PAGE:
New vehicle sales last month climbed by 24,6% compared to the preceding year and naamsa | The Automotive Business Council says the new vehicle market recovered from the economic disruptions caused by the unrest in July 2021 but, the knock-on effects of the disruptions as well as the cyberattack on Transnet operations were still visible on vehicle exports during August.
August new vehicle sales were 41 425 units, reflecting an increase of 8 166 units, or 24,6%, from the 33 259 vehicles sold during the corresponding month last year. Export sales recorded a decline of 3 583 units, or 15,6%, to 19 446 units this year compared to the 23 029 vehicles exported at the same time last year.
Overall, out of the total reported industry sales of 41 425 vehicles, an estimated 34 620 units, or 83,6%, represented dealer sales, an estimated 12,0% represented sales to the vehicle rental industry, 2,5% to industry corporate fleets, and 1,9% sales to government.
The August 2021 new passenger car market at 27,157 units registered an increase of 7 822 cars, or a gain of 40 5%, compared to the 19 335 new cars sold last year. The car rental industry supported the new passenger car market during the month and accounted for a sound 14 2% of car sales in August 2021.
Toyota South Africa Motors (TSAM) led the field in August new-vehicle sales with Hilux in the top spot. Notching up 3 335 sales, Hilux sales were made up of 1 732 double cabs, 1 058 single cabs and 545 extra cabs.
This, together with performances from Hiace (1 298), Starlet (1 203), Urban Cruiser (876), Fortuner (856) and Corolla Quest (806) saw Toyota recording a total of 10 543 (market share: 25,4%) sales across the Toyota, Lexus and Hino brands.
Leon Theron, Senior Vice President of Sales and Marketing for TSAM, says: “Ongoing challenges in the domestic new vehicle segment are worrying.”
Domestic sales of new light commercial vehicles, bakkies and mini-buses at 11 749 units during August 2021 recorded an increase of 407 units, or a gain of 3,6%, from the 11 342 light commercial vehicles sold during August 2020. Sales for medium and heavy truck segments of the industry reflected a weak performance and at 719 units and 1 800 units, respectively, showed a decline of 56 units, or 7,2% in the case of medium commercial vehicles, and, in the case of heavy trucks and buses a decline of 7 vehicles, or a fall of 0,4%, compared to the corresponding month last year.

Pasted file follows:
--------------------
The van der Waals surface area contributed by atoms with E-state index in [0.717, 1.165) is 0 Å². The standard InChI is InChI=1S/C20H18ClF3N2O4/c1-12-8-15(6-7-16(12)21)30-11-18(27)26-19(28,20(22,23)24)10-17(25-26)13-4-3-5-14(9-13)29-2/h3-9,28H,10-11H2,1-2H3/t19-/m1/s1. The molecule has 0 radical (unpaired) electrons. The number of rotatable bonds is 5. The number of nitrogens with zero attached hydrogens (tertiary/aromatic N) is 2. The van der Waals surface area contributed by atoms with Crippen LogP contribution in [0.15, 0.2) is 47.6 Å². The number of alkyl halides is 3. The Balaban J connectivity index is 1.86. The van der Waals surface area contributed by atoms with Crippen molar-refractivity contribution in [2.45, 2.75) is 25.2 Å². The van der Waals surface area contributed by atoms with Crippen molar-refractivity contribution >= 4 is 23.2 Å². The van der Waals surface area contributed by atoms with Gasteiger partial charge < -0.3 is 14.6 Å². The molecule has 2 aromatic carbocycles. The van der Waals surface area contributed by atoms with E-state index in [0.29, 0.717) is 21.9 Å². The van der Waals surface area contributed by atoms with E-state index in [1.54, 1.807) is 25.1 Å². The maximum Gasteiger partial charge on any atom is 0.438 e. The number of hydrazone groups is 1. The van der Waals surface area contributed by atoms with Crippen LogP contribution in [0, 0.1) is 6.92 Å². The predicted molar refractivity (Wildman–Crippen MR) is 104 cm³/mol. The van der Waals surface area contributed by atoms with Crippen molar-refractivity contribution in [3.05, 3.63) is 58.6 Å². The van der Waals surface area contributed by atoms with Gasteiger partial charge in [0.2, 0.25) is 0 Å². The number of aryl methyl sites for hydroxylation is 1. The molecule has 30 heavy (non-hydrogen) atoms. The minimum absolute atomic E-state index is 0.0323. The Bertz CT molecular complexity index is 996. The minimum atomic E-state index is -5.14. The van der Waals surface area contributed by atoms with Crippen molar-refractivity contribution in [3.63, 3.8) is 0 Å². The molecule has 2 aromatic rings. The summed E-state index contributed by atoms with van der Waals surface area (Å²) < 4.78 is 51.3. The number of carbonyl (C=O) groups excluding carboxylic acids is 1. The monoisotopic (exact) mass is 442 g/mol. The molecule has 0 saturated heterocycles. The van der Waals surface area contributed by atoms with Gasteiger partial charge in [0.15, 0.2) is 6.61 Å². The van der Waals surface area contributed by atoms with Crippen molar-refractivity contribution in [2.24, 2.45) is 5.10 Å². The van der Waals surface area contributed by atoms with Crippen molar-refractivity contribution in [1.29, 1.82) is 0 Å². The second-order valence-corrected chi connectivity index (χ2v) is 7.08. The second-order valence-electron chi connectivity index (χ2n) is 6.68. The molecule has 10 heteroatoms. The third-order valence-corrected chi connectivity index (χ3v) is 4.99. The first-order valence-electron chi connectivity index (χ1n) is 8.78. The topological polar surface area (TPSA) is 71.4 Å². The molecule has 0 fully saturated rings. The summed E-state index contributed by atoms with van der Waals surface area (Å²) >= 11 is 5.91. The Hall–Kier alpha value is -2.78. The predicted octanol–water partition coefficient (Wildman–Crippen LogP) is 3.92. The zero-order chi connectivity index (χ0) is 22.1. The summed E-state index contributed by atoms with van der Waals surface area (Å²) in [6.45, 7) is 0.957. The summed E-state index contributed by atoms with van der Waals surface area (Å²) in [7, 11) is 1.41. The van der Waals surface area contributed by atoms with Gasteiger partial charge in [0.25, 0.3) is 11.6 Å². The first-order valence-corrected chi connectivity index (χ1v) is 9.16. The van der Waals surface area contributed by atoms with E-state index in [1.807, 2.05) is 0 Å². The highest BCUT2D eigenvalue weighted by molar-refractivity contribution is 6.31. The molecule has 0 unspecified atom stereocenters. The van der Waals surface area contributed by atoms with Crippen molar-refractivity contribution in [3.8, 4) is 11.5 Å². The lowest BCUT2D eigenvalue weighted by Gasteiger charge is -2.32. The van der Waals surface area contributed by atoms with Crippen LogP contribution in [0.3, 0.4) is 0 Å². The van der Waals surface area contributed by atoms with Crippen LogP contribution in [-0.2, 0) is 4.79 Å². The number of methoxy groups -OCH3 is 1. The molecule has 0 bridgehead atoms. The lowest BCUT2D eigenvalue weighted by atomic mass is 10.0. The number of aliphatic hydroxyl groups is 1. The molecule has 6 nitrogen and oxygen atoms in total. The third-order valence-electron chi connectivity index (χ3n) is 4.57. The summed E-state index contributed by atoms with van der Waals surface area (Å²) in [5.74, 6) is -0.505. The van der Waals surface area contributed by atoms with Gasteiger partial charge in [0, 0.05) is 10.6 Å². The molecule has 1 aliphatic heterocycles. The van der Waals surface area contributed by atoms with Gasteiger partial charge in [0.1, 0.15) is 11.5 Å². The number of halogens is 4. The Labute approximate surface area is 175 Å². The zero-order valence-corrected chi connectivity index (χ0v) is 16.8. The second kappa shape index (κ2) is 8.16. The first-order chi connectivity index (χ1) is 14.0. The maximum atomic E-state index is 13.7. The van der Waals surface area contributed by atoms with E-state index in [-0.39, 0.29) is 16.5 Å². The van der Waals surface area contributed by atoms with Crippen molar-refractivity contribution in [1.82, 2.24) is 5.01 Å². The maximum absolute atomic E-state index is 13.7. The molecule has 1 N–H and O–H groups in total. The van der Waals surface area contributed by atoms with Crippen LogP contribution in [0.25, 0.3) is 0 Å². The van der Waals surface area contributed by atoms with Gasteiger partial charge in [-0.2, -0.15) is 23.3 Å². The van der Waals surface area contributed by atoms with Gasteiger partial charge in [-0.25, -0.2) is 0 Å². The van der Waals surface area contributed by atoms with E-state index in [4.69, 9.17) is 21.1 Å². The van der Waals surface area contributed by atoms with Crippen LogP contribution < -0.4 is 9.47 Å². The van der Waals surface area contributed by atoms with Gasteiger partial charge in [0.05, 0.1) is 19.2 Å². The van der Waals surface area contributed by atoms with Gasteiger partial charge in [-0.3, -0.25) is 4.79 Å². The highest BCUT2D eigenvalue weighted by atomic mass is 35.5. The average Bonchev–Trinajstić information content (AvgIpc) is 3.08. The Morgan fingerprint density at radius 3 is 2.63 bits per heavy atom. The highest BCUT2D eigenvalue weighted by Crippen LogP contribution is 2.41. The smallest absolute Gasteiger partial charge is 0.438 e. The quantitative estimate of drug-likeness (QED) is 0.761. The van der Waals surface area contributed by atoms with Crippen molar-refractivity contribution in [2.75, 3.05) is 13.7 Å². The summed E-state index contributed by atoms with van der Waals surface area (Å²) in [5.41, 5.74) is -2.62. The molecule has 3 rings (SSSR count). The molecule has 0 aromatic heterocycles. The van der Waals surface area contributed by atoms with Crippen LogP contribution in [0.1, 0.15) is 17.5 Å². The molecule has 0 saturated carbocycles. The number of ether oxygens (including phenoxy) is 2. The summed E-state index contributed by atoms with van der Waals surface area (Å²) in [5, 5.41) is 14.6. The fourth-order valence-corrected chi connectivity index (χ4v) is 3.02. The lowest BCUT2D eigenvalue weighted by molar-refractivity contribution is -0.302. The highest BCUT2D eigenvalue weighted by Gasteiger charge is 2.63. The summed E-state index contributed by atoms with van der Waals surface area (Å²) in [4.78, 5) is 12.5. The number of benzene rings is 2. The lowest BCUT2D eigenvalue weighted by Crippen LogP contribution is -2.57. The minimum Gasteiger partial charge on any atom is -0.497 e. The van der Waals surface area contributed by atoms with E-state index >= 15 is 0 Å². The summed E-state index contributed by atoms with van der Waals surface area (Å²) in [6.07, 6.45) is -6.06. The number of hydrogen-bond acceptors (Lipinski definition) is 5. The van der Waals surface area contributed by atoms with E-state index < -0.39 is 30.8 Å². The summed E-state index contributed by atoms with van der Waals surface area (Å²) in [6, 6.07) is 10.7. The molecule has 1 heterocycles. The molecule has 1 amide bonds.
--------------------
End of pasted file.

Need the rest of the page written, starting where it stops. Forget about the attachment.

“South Africa’s network of retail motor vehicle dealers once again showed tremendous resilience in tough trading conditions in August, with numbers pointing to a much more resilient market, which is encouraging,” says Mark Dommisse, Chairperson of the National Automobile Dealers’ Association (NADA).
“The global shortage of semiconductors continues to play havoc with production and is causing many factories to be idled. This shortage is likened to the COVID-19 pandemic, in that it will not go away. In fact, the problem seems to be getting more serious as time goes by with manufacturers either pausing production or deleting chip-specific functionality from certain model lines.
“Then, here in South Africa, we are still encountering delays caused by the unrest and the port disruptions which is keeping customers waiting for their new vehicles. In some cases, they are tired of waiting and are changing brands by shopping elsewhere. Unfortunately, we will be forced to face this uncertainly for a while still and I don’t think supply will stabilise for some time to come.
“We also have to deal with a fluctuating Rand – down one day and up the next. This is a volatile situation, and we believe this rollercoaster ride will continue in the coming months, with political uncertainty also playing a role.”
“Taking into account that July sales were significantly disrupted, the fact sales were up 8,9% over June indicates some reparations from impacted July sales,” says Lebogang Gaoaketse, Head of Marketing and Communication at WesBank.
“We have consistently held the optimistic view of recovery for the industry during 2021, with various signs showing growing confidence from both consumers and business.”
In terms of demand, WesBank believes the market is out-running the industry’s ability to supply.
“Between the challenges of the pandemic, micro-chip shortages affecting international production – and therefore import supply to South Africa – and the prevailing market conditions that have simply hampered the free supply of certain models, the new vehicle market is poised to capture growth opportunities while trying to keep up.”
The bank’s demand is measured by applications for finance that continue to sit at levels equivalent to or above those experienced prior to the pandemic.
“This is reassuring in two senses,” explains Gaoaketse. “On one hand, consumers have been keeping their vehicles for longer, especially delaying purchases through the pandemic. This will create natural demand on the replacement cycle as consumers need to renew their ageing vehicles, probably with lower mileage.
“The market showed good recovery during August from the loss of momentum experienced in July. The outlook for the remainder of the year looks positive and will hopefully not be impacted by further lockdown restrictions or other unforeseen factors.”